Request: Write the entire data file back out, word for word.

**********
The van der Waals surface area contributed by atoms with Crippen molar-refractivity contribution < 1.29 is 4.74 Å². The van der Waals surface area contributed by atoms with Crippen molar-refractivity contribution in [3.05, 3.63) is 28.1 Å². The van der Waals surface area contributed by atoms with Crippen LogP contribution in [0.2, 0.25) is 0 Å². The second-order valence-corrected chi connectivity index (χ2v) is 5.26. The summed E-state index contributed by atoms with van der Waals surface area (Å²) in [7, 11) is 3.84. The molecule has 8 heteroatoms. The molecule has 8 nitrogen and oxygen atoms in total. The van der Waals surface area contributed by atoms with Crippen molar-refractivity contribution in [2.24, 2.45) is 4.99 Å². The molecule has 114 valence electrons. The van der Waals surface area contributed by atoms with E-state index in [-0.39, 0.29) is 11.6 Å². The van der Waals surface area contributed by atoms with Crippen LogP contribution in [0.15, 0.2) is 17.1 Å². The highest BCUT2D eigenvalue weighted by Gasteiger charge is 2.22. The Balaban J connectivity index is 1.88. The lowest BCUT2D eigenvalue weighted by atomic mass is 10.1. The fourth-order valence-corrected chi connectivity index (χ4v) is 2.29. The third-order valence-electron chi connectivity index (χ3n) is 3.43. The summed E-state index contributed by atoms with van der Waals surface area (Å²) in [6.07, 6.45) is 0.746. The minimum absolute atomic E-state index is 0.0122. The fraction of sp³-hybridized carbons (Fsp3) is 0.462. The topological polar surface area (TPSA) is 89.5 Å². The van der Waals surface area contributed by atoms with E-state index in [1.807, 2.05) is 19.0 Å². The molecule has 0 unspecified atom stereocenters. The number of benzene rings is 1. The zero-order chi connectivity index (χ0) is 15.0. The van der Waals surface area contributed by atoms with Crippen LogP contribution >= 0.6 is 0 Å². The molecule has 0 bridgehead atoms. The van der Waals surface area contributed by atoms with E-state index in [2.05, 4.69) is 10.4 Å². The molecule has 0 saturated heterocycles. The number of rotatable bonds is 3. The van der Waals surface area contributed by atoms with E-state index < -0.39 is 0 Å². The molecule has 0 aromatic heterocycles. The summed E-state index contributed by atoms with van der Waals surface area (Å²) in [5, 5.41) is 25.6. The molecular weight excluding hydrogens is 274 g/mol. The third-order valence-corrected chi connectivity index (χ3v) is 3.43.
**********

The van der Waals surface area contributed by atoms with Crippen molar-refractivity contribution < 1.29 is 4.74 Å². The van der Waals surface area contributed by atoms with Crippen molar-refractivity contribution in [3.05, 3.63) is 28.1 Å². The van der Waals surface area contributed by atoms with Crippen LogP contribution in [0.2, 0.25) is 0 Å². The second-order valence-corrected chi connectivity index (χ2v) is 5.26. The summed E-state index contributed by atoms with van der Waals surface area (Å²) in [7, 11) is 3.84. The molecule has 8 heteroatoms. The molecule has 8 nitrogen and oxygen atoms in total. The van der Waals surface area contributed by atoms with Crippen molar-refractivity contribution in [2.24, 2.45) is 4.99 Å². The molecule has 114 valence electrons. The van der Waals surface area contributed by atoms with E-state index in [-0.39, 0.29) is 11.6 Å². The van der Waals surface area contributed by atoms with Crippen LogP contribution in [0.15, 0.2) is 17.1 Å². The highest BCUT2D eigenvalue weighted by Gasteiger charge is 2.22. The Balaban J connectivity index is 1.88. The lowest BCUT2D eigenvalue weighted by atomic mass is 10.1. The fourth-order valence-corrected chi connectivity index (χ4v) is 2.29. The third-order valence-electron chi connectivity index (χ3n) is 3.43. The summed E-state index contributed by atoms with van der Waals surface area (Å²) in [6.07, 6.45) is 0.746. The minimum absolute atomic E-state index is 0.0122. The fraction of sp³-hybridized carbons (Fsp3) is 0.462. The topological polar surface area (TPSA) is 89.5 Å². The van der Waals surface area contributed by atoms with E-state index in [1.807, 2.05) is 19.0 Å². The molecule has 0 unspecified atom stereocenters. The number of benzene rings is 1. The zero-order chi connectivity index (χ0) is 15.0. The van der Waals surface area contributed by atoms with Crippen LogP contribution >= 0.6 is 0 Å². The molecule has 0 bridgehead atoms. The van der Waals surface area contributed by atoms with E-state index in [2.05, 4.69) is 10.4 Å². The molecule has 0 saturated heterocycles. The number of rotatable bonds is 3. The van der Waals surface area contributed by atoms with E-state index < -0.39 is 0 Å². The molecule has 0 aromatic heterocycles. The summed E-state index contributed by atoms with van der Waals surface area (Å²) in [5, 5.41) is 25.6. The molecular weight excluding hydrogens is 274 g/mol. The third-order valence-corrected chi connectivity index (χ3v) is 3.43.